High Country with a Hybrid Camper; where can you safely go?

The Victorian High Country was a region that I was very excited to explore on our Lap of Australia, but I really struggled to find out what was suitable with a camper trailer, and what wasn’t.

If you were a local you’d know this already, but for someone coming from a different part of the country, and wanting to do the right thing, whilst not stay at caravan parks it took a bit of research, confidence and erring a little on the side of caution.

Dmax and camper at Rubicon
We took our Reconn R2 Hybrid Camper through the High Country

This post is purely to help those in a similar situation as us; wanting to explore the high country with a camper trailer or caravan, but not do the wrong thing and end up in major trouble, and that is the right attitude to take; its a remote, dangerous place if you go in like a bull at a gate towing something.

I will quickly mention that one thing I didn’t factor in was completely and utterly falling in love with the Victorian High Country, after it exceeded my expectations ten times over in the first couple of days in the region.

We then decided to spend the rest of the time we had available (just under a month) to explore more of it before heading to Wagga, and did it with our Reconn R2 in tow. I didn’t want to upset anyone, get stuck with the trailer or block any access tracks, but we wanted to see as much as we could.

Running Creek in the High Country
The High Country exceeded our expectations so many times over

What’s our Hybrid Camper like?

I guess we’ll start off with stating some figures about out Lifestyle Reconn R2 Hybrid Camper Trailer. This is not a small, light weight soft floor that you can push around with one person, and that makes life a bit more complicated.

Loaded, its around 2300kg, with about 130 – 150kg tow ball mass, and it’s the same width as our Isuzu Dmax, with a similar length and height. It’s the perfect unit to tow around and camp out of, giving access to tracks you can’t physically fit a full size van down, and we were excited to see what we could see with it in the high country, without doing the wrong thing, or pushing it too far.

Reconn R2 off road
Our Hybrid is one of the lighter and smaller options, but its still a big, heavy unit

A lot of the High Country is not camper trailer friendly

It didn’t take long for us to realise that the ideal way to explore the high country is camping out of a 4WD, without towing anything. That stems from a number of reasons, but doesn’t mean if you have a camper you can’t have a truly amazing time (as we did). It’s certainly doable, but you have to be much more cautious about where you go, and here’s why:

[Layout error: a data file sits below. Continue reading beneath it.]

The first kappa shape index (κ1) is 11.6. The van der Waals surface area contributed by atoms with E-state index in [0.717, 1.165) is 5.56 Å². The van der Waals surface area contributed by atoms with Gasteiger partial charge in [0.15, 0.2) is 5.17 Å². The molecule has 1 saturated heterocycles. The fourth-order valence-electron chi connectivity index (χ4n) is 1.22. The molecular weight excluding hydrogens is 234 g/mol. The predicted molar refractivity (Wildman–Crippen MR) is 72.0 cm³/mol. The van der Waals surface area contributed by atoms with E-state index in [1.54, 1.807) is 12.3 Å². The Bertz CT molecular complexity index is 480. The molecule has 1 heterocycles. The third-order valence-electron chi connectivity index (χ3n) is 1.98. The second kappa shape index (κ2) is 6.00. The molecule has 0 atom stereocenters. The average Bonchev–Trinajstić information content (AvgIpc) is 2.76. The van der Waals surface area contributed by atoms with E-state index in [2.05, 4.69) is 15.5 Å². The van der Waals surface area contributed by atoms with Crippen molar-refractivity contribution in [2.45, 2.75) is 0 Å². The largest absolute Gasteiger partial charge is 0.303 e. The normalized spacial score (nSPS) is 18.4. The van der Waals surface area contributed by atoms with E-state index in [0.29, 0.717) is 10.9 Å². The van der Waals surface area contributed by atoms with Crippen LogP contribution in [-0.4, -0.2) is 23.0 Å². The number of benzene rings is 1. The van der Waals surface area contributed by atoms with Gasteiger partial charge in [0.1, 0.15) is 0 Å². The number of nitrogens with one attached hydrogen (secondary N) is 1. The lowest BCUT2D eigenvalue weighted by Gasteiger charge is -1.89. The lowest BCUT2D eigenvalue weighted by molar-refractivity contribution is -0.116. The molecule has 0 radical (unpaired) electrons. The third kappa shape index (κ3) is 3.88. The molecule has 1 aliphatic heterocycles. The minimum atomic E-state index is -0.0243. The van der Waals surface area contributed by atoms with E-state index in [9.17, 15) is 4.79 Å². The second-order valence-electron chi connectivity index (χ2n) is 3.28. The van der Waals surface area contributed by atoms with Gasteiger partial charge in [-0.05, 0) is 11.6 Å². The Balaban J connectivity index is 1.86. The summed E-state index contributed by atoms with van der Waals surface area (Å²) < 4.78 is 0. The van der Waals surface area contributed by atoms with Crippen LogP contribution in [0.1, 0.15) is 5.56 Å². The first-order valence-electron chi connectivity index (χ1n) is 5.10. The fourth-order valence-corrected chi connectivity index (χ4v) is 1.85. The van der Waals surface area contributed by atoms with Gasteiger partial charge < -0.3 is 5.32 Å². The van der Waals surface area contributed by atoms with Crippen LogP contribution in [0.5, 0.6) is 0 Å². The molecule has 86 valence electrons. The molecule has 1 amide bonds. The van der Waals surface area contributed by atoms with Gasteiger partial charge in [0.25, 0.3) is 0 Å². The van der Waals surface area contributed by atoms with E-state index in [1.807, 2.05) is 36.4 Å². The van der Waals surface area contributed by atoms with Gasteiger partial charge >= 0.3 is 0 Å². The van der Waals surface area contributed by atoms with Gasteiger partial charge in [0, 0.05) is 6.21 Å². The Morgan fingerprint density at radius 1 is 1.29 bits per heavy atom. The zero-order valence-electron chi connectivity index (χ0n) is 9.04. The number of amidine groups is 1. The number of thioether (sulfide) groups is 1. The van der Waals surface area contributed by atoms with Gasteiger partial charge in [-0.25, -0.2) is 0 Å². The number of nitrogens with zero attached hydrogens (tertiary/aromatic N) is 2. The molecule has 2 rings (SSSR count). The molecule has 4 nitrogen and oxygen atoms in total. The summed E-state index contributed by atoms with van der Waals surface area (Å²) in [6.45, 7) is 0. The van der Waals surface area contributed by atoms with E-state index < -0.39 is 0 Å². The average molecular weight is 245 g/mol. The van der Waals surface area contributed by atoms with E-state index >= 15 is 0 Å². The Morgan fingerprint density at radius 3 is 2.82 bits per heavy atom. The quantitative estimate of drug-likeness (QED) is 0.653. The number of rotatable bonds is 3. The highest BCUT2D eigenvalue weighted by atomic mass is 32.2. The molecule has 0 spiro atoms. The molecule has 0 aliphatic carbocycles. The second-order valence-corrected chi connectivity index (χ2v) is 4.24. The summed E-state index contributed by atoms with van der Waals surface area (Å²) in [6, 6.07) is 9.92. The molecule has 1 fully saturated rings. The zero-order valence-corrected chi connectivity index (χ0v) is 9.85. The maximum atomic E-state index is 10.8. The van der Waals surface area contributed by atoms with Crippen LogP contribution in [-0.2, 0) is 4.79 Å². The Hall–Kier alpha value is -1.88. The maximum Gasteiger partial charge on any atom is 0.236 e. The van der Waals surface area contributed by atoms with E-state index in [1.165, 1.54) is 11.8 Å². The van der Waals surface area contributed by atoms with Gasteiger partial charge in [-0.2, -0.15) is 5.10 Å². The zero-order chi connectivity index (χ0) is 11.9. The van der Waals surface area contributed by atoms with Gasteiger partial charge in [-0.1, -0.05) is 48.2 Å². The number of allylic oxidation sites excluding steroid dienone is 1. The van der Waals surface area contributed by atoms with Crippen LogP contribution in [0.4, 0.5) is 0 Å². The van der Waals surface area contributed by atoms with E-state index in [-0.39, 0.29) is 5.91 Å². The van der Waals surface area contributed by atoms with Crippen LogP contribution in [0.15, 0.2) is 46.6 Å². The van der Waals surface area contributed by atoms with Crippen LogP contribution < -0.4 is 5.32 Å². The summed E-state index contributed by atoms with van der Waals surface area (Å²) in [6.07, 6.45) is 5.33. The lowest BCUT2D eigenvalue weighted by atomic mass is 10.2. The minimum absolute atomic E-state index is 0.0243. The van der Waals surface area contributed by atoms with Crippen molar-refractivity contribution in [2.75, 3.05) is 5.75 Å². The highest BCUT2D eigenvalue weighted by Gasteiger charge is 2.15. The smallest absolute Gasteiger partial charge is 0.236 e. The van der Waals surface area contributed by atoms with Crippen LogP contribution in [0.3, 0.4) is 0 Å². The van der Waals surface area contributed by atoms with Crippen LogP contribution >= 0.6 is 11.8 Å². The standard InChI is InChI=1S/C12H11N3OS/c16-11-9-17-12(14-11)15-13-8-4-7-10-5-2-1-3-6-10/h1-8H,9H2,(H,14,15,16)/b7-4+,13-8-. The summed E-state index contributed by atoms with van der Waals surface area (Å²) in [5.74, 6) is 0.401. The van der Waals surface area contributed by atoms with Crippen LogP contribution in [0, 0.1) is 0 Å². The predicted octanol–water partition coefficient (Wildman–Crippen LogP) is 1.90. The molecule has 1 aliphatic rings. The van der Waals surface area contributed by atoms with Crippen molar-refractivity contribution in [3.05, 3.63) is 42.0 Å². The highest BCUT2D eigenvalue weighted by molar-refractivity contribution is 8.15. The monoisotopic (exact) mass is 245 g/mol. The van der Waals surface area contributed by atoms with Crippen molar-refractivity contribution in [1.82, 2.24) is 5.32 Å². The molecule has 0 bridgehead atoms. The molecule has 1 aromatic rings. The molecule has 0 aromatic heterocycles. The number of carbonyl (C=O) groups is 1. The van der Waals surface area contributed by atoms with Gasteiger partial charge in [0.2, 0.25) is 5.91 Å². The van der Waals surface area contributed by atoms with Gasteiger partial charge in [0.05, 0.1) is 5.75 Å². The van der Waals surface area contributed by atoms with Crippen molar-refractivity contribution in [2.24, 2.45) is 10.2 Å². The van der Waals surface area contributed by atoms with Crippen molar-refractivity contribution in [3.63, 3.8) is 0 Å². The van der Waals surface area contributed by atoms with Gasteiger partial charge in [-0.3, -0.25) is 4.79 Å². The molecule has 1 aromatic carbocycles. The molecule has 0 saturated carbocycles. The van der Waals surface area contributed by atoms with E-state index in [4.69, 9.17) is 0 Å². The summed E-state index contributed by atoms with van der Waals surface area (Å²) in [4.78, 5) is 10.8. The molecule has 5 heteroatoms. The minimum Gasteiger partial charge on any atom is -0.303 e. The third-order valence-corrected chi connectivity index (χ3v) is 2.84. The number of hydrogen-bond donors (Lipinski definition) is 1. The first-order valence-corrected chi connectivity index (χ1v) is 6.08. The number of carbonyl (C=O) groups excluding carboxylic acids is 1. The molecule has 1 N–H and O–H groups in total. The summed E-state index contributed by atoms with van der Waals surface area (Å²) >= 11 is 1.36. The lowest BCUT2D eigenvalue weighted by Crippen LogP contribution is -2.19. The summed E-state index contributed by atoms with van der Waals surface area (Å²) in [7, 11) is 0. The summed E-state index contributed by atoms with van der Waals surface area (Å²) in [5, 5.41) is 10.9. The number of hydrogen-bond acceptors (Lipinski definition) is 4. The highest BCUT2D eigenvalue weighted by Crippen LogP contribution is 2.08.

Steep hills

The first couple of 4WD tracks that we saw in the high country had me laughing at the sheer angle that they go up, and down. Even the ‘roads’ have really, really steep hills and you have to drive up them, and back down them. This is a problem with a trailer for a number of reasons. For starters, towing a trailer up a hill makes your vehicle work really hard, and we saw the automatic transmission temperatures on our Isuzu Dmax (which has an external automatic transmission cooler) hit 110 degrees a couple of times, in sub 25 degree temperatures.

Some of these occasions we had the Dmax in low range too, so it wasn’t exactly struggling to move along, but they are just insanely steep.

The bigger issue for many though, is that when you come down the other side you need to be going at a slow speed to control your vehicle and the trailer, and to be able to stop if someone comes around the corner the other way. The more weight you have, the harder it is to keep slow, and we found on several occasions that even in first gear low range, our Dmax would speed up and you’d have to use the brakes.

This is fine for short term use, but if you use them too much your trailer brakes, and 4WD brakes will get too hot and you’ll end up with limited brakes, or damage done to wheel bearings. If you aren’t sure about this, have a read of the post we wrote on towing and hill descents.

Steep track at Mt Margaret
The High Country is aptly named; some of the tracks are insanely steep


If you want sharp corners, head to the Victorian High Country. There are corners that you struggle to get a 4WD around without going back and forth a few times, and trying to do this with a trailer would be impossible without disconnecting, which isn’t practical either.

Switchback on Bluff Link
The High Country is full of switch backs, and most are not as wide and easy as this

Passing other people